In The Knitters’ Almanac, Elizabeth Zimmermann writes that mittens made in winter are often ill-considered and that it is “better not to make mittens in a hurry.” Let’s take her advice and make mittens now for holiday gift-giving. Here are some of our favorites to get you started.
First, if you’ve never made mittens before and would like to learn, consider taking Carla’s Swirling Mittens class, which covers the basics. If you can knit in the round, you can knit mittens! If you’d like to make a different kind of fingerless mitten and step up your game a little bit, consider Carla’s Beaded Gauntlet class.
Second, I’d be remiss in quoting the great Elizabeth Zimmermann without recommending her Mitered Mittens pattern in The Knitter’s Almanac. I loved making these, and they’re an especially good choice to break up any pooling that may occur in variegated yarn (like Malabrigo), plus they are stunning in handspun yarns. I shied away from EZ’s afterthought thumb and used the modifications from the Kathryn Ivy blog to make the gussets.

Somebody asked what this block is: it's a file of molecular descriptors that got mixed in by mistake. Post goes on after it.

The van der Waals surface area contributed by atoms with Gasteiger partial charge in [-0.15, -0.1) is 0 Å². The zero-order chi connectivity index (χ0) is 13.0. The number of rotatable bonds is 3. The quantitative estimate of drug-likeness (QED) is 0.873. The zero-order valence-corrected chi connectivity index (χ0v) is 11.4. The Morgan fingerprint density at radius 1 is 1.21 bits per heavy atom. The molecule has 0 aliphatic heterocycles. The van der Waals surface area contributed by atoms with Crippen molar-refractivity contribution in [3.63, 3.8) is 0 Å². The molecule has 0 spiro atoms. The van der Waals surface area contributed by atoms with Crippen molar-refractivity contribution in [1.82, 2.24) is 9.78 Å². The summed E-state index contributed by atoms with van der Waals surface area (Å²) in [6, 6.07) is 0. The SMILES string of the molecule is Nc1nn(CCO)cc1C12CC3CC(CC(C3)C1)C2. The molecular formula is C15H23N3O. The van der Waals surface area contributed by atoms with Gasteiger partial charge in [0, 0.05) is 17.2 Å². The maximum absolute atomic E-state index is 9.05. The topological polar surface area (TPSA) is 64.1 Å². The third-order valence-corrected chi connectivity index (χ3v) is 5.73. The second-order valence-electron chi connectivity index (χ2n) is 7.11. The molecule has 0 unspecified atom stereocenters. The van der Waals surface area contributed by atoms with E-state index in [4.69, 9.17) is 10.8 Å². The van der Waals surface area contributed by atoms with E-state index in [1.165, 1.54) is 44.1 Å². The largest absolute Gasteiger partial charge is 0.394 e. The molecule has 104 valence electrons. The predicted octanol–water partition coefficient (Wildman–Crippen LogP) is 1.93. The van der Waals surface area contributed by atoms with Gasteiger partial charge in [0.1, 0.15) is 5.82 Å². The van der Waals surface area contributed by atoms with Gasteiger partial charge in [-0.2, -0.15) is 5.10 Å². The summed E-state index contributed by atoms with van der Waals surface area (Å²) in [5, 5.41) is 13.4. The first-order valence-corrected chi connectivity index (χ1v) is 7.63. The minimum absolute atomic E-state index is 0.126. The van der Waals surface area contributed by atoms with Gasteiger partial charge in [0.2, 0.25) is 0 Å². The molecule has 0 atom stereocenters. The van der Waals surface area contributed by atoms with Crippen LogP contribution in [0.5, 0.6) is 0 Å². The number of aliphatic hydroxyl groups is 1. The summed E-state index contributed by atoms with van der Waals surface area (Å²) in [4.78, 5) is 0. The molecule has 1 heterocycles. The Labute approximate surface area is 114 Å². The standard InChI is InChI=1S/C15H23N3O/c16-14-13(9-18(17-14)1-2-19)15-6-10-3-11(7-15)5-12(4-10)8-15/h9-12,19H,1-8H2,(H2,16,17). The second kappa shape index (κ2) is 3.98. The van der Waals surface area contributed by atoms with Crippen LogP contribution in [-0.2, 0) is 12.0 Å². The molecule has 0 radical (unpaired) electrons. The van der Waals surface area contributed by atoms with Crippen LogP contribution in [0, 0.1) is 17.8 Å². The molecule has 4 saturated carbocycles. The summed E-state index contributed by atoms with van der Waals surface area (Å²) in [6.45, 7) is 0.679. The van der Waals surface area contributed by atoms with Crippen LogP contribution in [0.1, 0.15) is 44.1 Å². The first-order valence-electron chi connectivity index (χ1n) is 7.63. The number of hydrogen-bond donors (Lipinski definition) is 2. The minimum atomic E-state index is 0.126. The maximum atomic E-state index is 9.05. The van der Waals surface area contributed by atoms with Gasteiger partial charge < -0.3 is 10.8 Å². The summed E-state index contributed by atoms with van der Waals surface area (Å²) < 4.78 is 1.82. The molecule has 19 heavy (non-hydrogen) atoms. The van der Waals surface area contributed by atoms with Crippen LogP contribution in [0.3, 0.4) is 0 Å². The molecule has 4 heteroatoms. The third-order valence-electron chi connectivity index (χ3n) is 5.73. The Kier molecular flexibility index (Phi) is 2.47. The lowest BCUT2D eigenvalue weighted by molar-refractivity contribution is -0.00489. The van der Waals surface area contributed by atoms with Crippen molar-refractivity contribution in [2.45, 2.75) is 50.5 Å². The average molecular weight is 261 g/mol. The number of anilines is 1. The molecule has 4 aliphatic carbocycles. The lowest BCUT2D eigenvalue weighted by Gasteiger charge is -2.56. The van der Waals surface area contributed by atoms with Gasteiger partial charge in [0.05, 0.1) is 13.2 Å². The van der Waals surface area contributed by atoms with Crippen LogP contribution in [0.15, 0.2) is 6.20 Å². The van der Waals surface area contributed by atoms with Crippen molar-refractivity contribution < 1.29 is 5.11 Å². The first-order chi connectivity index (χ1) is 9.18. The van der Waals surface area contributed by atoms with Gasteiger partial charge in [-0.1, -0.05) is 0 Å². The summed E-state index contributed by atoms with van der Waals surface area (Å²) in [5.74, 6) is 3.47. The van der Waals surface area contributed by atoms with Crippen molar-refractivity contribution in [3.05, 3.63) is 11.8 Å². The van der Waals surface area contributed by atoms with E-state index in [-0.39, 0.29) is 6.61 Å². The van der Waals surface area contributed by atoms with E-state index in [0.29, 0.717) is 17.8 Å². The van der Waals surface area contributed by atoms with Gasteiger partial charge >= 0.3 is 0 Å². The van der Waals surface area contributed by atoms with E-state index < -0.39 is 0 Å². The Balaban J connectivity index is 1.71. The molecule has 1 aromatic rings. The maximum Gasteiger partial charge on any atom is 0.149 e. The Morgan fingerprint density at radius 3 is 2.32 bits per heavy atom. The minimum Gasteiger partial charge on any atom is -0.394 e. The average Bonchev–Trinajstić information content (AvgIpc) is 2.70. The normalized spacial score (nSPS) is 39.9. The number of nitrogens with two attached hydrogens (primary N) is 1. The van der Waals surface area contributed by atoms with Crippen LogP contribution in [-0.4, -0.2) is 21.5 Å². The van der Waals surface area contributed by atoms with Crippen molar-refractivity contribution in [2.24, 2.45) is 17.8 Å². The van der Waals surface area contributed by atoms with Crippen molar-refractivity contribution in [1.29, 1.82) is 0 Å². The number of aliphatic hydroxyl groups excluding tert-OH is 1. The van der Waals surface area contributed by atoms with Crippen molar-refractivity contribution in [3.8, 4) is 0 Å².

For a good, basic mitten pattern, try Ann Norling’s Basic Mittens on 2 Needles and Basic Mittens on 4 needles. Both of these patterns cover multiple sizes and multiple gauges, so you can make mittens for the whole family out of any yarn you choose. Remember, all loose patterns like these are 50% off in July as part of our Holidays in July celebration!
When I asked the staff to recommend free patterns, the “trifecta” of fingerless glove patterns from Knitty came up over and over again: Broad Street, Fetching, and Dashing. Broad Streets are convertible, flip-top mittens that use fingering-weight yarn; we recommend Noro Silk Garden Sock for some true stunners, although everything looks great in this pattern. Fetching is a dainty pair of cabled fingerless gloves that take minimal yarn and minimal time to make. Dashing is the more “manly” version; both use worsted weight yarns and are a great way to experiment with worsted weight luxury fibers like Alpaca with a Twist Highlander, Shokay Yak yarn, or Pagewood Farms Tundra (a silk and camel blend).
We hope these ideas will inspire you to make enough mittens to warm the hands of your entire family this winter!